In our earlier post How to Do Project Estimates In Scrum – Estimation for Fixed Price Projects we had looked at estimation for fixed price projects. In this post we look at some practical issues while estimating and providing an upfront commitment on the scope of the project but there isn’t enough info to estimate for the projects ( which is in most cases!).
While doing an estimates and commit to the number of sprints it would take to delivery a defined scope, all it boils down is to estimate the velocity. Two common problem we face while estimation of velocity is that (1) There is no velocity data for the team (2) There is no team in place yet ( the project is probably in the proposal stage)
(1) There is no velocity data for the team
Let’s assume you have the team but don’t have any velocity data to estimate. Here are the steps you should be following:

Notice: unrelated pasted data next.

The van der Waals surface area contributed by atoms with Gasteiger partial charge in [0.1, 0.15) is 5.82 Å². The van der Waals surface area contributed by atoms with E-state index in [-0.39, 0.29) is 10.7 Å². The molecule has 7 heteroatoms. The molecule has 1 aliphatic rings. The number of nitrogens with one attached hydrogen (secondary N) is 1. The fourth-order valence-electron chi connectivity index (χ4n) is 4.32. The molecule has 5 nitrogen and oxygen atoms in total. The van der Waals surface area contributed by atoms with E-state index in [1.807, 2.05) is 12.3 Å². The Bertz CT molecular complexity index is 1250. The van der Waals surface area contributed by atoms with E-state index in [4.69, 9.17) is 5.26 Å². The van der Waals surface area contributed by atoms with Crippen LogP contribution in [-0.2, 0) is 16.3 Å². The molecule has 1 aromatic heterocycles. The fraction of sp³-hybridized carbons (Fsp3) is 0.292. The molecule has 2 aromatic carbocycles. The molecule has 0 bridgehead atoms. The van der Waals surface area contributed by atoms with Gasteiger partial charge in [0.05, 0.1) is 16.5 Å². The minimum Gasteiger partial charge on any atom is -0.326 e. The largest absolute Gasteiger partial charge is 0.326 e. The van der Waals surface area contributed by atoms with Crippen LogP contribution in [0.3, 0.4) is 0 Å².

1. Have them estimate for stories in story points the normal way for all the stories in the defined scope. Do this even if the team has no idea what their velocity will be.
2, Calculate the sum of the story points for all the stories, lets say 500 points.
3. Now have the team plan a sprint.
This is done by starting with one story, split it into tasks, estimate the tasks in hours and ask the team if they can commit to finishing it. Then repeat with additional user stories until the sprint is full.
4. Assume the team does this and commits to stories A, B and C.Now you have points on all the stories including A, B and C say 18.
5. Add the points on those three stories and that’s a starting point for velocity.
6. You can get the team to repeat by planning another sprint and commit to Stories W, X, Y and Z, which is probably a different number of points say 22.
7. Now you have two values as a range. Say 18 points ( for stories A,B and C) to 22 points ( for stories W,X,Y and Z).
8. Take the velocity by adjusting based on your intuition. If you think the team is about to over commit in their early sprints, use the velocity value at the lower range of estimates i.e 18.
9. Number of sprints to deliver the defined scope = sum of story points i.e 500 / lower range of velocity i.e 18 = about 28 sprints.
10 Add about 10% buffer and round it off to 31 sprints
(2) There is no team in place yet